Web Services Integration Patterns, Part 1

June 16, 2004

Massimiliano Bigatti

A few months ago I was working on a Java application for the banking industry. There were a bunch of hosted services that we had to integrate in our software. We had to use web services, since the SOAP protocol was the bank's standard way to access legacy data, throughout CICS transactions.

The bank's middleware department, in fact, has a cluster of WebSphere application servers running the integration layer which allows the applications to communicate with the mainframe using SOAP. This layer is a home-grown integration software using a variety of proprietary protocols to exchange data with COBOL transactions; the raw data is then converted to SOAP messages. This common) approach allows the applications to deal with CICS transactions as if they were web services.

On our side some work was already done: the first services were in place and working. But the first developers didn't bother with the clarity or the extensibility of the host integration layer. So we started reworking the code, creating a little integration framework and, not suprisingly, we started using Design Patterns.

The interesting thing was that I started thinking that some solutions could be considered to be "Domain Patterns", a specialized form of the original Gang of Four (and other) patterns, placed into the context of web services and integration. In this and in my next article you'll find a catalog of such patterns, plus some others that seem to be common sense and which I found useful organizing in a pattern template. These ideas came from our own case study; perhaps they will be useful in your work.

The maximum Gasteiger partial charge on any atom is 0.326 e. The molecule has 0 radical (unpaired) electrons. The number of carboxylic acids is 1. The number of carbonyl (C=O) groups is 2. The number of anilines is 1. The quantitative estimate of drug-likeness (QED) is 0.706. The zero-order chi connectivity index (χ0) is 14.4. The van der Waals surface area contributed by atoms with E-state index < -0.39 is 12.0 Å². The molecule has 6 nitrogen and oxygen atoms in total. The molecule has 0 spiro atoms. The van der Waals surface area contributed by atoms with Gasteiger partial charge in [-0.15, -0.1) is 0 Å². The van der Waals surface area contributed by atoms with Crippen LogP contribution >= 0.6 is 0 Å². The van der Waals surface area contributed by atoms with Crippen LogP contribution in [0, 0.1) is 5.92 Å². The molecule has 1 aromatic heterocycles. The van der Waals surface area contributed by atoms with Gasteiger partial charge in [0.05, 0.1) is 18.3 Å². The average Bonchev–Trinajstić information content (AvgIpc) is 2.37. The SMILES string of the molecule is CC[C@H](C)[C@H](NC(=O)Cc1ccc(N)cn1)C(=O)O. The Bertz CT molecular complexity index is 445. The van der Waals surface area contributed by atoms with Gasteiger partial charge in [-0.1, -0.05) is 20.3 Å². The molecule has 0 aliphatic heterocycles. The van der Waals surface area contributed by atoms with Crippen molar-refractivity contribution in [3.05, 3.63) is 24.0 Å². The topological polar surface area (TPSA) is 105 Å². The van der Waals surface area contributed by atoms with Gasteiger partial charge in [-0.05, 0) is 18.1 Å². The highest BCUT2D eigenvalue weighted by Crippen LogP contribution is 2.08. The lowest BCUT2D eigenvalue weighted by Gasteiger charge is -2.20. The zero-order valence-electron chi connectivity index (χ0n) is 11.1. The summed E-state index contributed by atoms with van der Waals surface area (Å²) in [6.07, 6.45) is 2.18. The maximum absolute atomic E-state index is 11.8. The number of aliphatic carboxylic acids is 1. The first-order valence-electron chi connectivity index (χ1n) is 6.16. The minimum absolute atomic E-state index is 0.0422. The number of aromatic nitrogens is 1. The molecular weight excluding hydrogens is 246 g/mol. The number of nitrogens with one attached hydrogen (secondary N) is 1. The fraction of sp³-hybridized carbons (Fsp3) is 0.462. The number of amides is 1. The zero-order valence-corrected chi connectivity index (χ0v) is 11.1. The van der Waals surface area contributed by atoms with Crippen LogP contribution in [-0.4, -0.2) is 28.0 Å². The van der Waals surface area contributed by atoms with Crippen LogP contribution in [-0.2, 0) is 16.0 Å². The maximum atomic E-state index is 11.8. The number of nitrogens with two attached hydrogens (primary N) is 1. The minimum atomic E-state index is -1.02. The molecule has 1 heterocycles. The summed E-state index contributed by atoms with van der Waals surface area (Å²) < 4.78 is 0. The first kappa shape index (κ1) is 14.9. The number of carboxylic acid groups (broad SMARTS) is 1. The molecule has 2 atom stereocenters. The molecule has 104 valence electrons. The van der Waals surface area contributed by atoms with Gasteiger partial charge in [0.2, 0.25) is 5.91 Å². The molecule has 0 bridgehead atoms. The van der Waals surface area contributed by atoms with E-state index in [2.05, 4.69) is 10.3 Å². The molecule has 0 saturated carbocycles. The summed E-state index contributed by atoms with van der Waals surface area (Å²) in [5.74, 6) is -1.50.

Here is a quick list of what follows in this first installment:

  1. Service Proxy
  2. Proxy with Channel
  3. Service Coordinator
  4. Service Simulator

The second installment will cover five more patterns.

The implementation of those patterns in our software allowed us to gain some advantages: first, we had a common language to describe the components of the systems and the interactions; second, our integration layer had a more polished aspect, that is, it was more readable. Third, following these structures we were able to reuse common base classes and build a simple framework.

Service Proxy

Each service is represented by a Service Proxy

When you need to integrate an external service, you can link directly to the service in your client code, using some specific API. For example, to create a Java client for a SOAP web service you can use the JAXM (Java API for XML Processing) APIs:

public float getRate( String currency1, String currency2 ) {

 MessageFactory mf = MessageFactory.newInstance();

 SOAPMessage msg = mf.createMessage();

 SOAPPart sp = msg.getSOAPPart();

 SOAPEnvelope env = sp.getEnvelope();

 SOAPHeader hdr = env.getHeader();

 SOAPBody bdy = env.getBody();

 String xsi = "";

 env.addNamespaceDeclaration("xsi", xsi);